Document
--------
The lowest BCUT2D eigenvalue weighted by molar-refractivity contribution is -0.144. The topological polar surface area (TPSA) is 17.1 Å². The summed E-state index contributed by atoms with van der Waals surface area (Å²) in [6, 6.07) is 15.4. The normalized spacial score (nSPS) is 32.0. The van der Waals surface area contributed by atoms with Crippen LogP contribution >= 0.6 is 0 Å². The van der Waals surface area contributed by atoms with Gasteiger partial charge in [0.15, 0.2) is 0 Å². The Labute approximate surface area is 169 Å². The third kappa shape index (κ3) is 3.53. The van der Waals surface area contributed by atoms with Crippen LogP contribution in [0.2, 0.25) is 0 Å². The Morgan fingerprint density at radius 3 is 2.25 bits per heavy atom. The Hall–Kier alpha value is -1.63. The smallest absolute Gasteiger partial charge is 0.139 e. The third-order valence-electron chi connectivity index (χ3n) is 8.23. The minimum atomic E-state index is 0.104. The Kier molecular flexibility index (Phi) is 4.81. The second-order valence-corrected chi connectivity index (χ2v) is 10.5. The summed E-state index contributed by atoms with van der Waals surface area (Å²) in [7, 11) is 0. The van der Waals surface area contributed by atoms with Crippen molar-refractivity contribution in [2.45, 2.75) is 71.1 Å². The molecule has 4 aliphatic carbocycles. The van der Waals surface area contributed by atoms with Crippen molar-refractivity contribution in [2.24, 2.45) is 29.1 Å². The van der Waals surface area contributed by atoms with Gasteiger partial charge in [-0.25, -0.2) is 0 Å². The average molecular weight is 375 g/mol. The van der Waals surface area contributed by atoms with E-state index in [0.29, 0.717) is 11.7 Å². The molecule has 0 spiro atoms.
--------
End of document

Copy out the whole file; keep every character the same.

The lowest BCUT2D eigenvalue weighted by molar-refractivity contribution is -0.144. The topological polar surface area (TPSA) is 17.1 Å². The summed E-state index contributed by atoms with van der Waals surface area (Å²) in [6, 6.07) is 15.4. The normalized spacial score (nSPS) is 32.0. The van der Waals surface area contributed by atoms with Crippen LogP contribution >= 0.6 is 0 Å². The van der Waals surface area contributed by atoms with Gasteiger partial charge in [0.15, 0.2) is 0 Å². The Labute approximate surface area is 169 Å². The third kappa shape index (κ3) is 3.53. The van der Waals surface area contributed by atoms with Crippen LogP contribution in [0.2, 0.25) is 0 Å². The Morgan fingerprint density at radius 3 is 2.25 bits per heavy atom. The Hall–Kier alpha value is -1.63. The smallest absolute Gasteiger partial charge is 0.139 e. The third-order valence-electron chi connectivity index (χ3n) is 8.23. The minimum atomic E-state index is 0.104. The Kier molecular flexibility index (Phi) is 4.81. The second-order valence-corrected chi connectivity index (χ2v) is 10.5. The summed E-state index contributed by atoms with van der Waals surface area (Å²) in [7, 11) is 0. The van der Waals surface area contributed by atoms with Crippen molar-refractivity contribution in [2.45, 2.75) is 71.1 Å². The molecule has 4 aliphatic carbocycles. The van der Waals surface area contributed by atoms with Crippen molar-refractivity contribution in [2.24, 2.45) is 29.1 Å². The van der Waals surface area contributed by atoms with Gasteiger partial charge in [-0.25, -0.2) is 0 Å². The average molecular weight is 375 g/mol. The van der Waals surface area contributed by atoms with E-state index in [0.29, 0.717) is 11.7 Å². The molecule has 0 spiro atoms.